Read the Plan Annual Notice of Change (ANOC) sent to you by your current Medicare Part D plan and/or Medicare Advantage plan each September. This notice will lay out any changes made to the plan from the prior year in relatively easy-to-understand language. Look for changes that will affect you, such as a drug you take being dropped from coverage or made available only in certain situations…or increases to premiums, deductibles and/or co-pays.
Call your health-care providers, and ask them to confirm that they will still be “in network” for your Medicare Advantage plan (or for original Medicare) in 2017.
Mistake: Assuming that you can easily make changes with Medigap plans during open enrollment. Open enrollment is a great opportunity to change Medicare Advantage plans and/or Part D plans, but that isn’t true with Medigap plans—and that limitation means that it sometimes isn’t wise to make other Medicare coverage changes, either.
A Medigap plan is supplemental insurance that covers certain out-of-pocket costs not covered by original Medicare. Example: Medicare Part B, which covers medical services such as doctor visits and surgeries, typically pays 80% of incurred costs, leaving patients to pay 20% out of pocket. A Medigap plan could cover much or all of that remaining 20% in exchange for your paying a monthly premium. (Medigap plans are not used with Medicare Advantage plans.)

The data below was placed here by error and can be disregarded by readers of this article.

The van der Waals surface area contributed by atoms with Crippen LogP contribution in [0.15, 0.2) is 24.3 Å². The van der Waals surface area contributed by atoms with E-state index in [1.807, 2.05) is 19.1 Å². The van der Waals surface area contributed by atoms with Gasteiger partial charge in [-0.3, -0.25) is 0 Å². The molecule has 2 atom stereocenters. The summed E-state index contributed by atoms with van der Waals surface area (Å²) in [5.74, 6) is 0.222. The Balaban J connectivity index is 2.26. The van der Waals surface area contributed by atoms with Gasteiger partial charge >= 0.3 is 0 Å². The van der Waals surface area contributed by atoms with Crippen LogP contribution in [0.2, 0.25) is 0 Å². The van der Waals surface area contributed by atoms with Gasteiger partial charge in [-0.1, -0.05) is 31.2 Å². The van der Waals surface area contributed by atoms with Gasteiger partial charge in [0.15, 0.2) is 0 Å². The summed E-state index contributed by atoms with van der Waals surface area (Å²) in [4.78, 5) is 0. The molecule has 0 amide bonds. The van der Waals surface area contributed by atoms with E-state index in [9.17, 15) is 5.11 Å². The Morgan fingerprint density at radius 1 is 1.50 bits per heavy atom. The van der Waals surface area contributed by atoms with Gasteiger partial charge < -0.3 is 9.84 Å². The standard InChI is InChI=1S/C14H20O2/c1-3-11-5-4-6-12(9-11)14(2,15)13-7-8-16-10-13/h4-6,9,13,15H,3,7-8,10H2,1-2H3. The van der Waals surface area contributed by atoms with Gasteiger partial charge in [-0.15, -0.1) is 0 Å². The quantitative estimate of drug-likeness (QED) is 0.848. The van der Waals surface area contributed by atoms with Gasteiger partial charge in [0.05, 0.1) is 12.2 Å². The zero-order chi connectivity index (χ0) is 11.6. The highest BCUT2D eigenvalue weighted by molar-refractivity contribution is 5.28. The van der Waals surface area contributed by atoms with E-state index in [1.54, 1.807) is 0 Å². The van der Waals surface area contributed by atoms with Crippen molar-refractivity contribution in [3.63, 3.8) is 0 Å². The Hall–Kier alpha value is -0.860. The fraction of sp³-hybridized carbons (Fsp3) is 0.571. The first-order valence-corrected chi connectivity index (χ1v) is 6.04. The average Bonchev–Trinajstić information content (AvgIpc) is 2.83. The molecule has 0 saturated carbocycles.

But many Medicare recipients do not realize that the companies that sell Medigap coverage are required to sell these plans at their standard rates only during the first six months that the recipient is Medigap eligible. After that, these companies might charge prohibitive premiums or deny coverage entirely.
So while you could switch from a Medicare Advantage Plan to original Medicare during open enrollment, you might not be able to add a Medigap plan to supplement that original Medicare at a decent price. And while you could switch from original Medicare and a Medigap plan to a Medicare Advantage plan during open enrollment, you might not be able to reenroll in that Medigap plan at a reasonable price during a future open enrollment if you change your mind.